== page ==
3 Tips When Creating A Warm-Up

February 21, 2019

A warm-up is a preliminary exercise performed prior to a training session or sport practice in order to prepare the athlete both physically and mentally, and to reduce injury risk.

A warm-up fits in to one of two categories:

  • General Warm-Up: Movements and exercises that are unrelated to the specific task with the primary goal of increasing body temperature
  • Specific Warm-Up: Movements that provide specific skill rehearsal prior to a training session or activity

The main purpose of a general warm-up is to increase blood flow and core body temperature. These exercises are non-specific and are typically centered around light aerobic activity (i.e., running, jumping, rowing, and biking). Stretching and mobility drills can also fall into this category but should be specific to the needs of the athlete and shouldn’t necessarily be your priority in a general warm-up.

On the other hand, specific warm-ups include specific exercises that mimic the sport or activity. This includes throwing a baseball or football, swinging a golf club, or squatting at increasing loads to increase the muscular activity specific to the training session.

A good warm-up protocol is different depending on the sport, experience level, and the individual needs of the athlete. Some sports may need to spend more or less time focusing on general warm-ups compared to others. For example, a weightlifter may spend additional time performing mobility drills compared to a powerlifter. A sprinter may need to more time performing jumping exercises than a distance runner. This will also depend on the training session for the day (upper or lower body training), as well as the individual needs for that athlete. Most evidence showing positive improvements from general warm-ups are in sprinting, running, and jumping athletes. Whether or not these performance benefits can be seen in strength athletes is still relatively unknown.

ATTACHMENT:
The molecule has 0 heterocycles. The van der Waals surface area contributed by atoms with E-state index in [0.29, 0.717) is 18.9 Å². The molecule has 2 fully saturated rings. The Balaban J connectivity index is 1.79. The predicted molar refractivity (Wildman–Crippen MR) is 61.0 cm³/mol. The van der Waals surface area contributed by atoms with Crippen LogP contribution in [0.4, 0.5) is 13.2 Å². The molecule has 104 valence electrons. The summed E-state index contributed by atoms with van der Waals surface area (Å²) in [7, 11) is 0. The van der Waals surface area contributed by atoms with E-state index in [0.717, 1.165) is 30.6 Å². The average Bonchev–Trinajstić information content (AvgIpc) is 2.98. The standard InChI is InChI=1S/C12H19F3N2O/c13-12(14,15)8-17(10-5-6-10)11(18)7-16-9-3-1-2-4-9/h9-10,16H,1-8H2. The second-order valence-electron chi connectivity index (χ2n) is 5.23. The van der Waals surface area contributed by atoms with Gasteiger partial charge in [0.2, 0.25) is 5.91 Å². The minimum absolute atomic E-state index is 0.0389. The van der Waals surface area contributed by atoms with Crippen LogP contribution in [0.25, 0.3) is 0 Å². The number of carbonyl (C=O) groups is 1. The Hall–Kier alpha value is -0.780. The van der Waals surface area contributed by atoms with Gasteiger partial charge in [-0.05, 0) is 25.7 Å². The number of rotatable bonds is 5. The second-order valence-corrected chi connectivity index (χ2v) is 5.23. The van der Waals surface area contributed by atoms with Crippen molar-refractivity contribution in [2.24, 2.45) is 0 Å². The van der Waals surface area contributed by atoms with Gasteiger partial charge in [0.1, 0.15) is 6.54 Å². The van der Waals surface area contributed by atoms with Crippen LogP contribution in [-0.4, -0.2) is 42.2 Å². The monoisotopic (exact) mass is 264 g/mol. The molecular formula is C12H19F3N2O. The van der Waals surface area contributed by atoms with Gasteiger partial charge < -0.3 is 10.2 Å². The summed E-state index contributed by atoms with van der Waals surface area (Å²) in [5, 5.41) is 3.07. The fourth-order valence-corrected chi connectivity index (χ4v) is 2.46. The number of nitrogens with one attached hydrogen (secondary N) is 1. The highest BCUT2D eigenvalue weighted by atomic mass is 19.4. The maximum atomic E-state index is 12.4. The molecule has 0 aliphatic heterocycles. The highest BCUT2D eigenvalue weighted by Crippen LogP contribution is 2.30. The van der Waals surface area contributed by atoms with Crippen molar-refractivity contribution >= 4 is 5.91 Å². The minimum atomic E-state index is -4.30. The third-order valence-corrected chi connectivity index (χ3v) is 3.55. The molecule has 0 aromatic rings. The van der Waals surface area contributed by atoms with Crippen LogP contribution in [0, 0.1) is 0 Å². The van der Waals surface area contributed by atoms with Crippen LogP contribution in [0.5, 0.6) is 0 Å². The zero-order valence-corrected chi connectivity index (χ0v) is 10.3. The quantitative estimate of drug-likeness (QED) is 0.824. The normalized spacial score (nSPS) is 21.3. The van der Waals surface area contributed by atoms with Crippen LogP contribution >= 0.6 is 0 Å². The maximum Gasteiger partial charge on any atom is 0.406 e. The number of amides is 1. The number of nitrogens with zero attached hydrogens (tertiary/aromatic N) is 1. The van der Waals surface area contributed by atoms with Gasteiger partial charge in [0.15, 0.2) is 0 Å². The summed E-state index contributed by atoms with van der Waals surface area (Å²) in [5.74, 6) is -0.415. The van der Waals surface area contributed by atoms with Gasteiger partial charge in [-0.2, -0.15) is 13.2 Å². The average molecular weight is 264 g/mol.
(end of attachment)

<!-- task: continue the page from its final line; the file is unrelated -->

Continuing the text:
There’s nothing wrong with performing a general warm-up but it should be short in duration and as specific as possible to the training for that day. Spending 30 minutes foam-rolling, stretching, and “activation’ drills” is not going to help and can even be detrimental is some cases.

Here’s three general rules to follow when performing a warm-up or creating a warm-up protocol for your powerlifting athlete:

  • Don’t spend an excessive amount of time warming up

If you’re spending half your time in the gym training on a stationary bike, stretching, foam rolling and doing random mobility drills, you’re doing too much. For one you’re probably spending an unnecessary amount of time in the gym when you could be using that time doing something more productive, like the workout itself. Second, an excessive warm-up could generate nonfunctional fatigue and decrease performance where it actually matters.  Keeping warm-ups around 10-20 minutes is probably fine for most powerlifting athletes, and this should include the general and specific warm-up.

  • Specific warm-ups should be prioritized over general warm-ups and specific to your sport

If you’re a powerlifter, doing a few mobility drills prior to training is fine if mobility is in fact an issue. If you’re having trouble hitting depth on squats due to limited ankle mobility, adding an ankle mobility drill prior to your warm-up is warranted. However, if ankle mobility isn’t an issue and you’re hitting depth just fine then you’re wasting time.

The specific muscles groups that’ll be used during the training session or physical activity is more important than riding a stationary bicycle. Additionally, a good warm-up should prioritize specific movements for your sport or training session for that day. If you have an upper body training session, then your warm-ups should prioritize the upper body. There’s no reason to be performing excessive lower body warm-ups if you’re only using the upper body. The same holds true for track athletes.

  • Stretching is not really necessary in your warm-up

While there’s nothing necessarily wrong with stretching in your warm-up, it COULD hinder performance although there seems to be good evidence to argue both sides. While it may not hinder performance as much as we once thought, stretching should be about what it is rather than what it’s not, and it doesn’t seem to really improve performance either.

Psychological Considerations

If an elite athlete has been performing the same warm-up routine for years, trying to have them switch this routine especially right before a big event could be detrimental to their performance from a psychological standpoint. In that case, it’s probably best to leave it alone.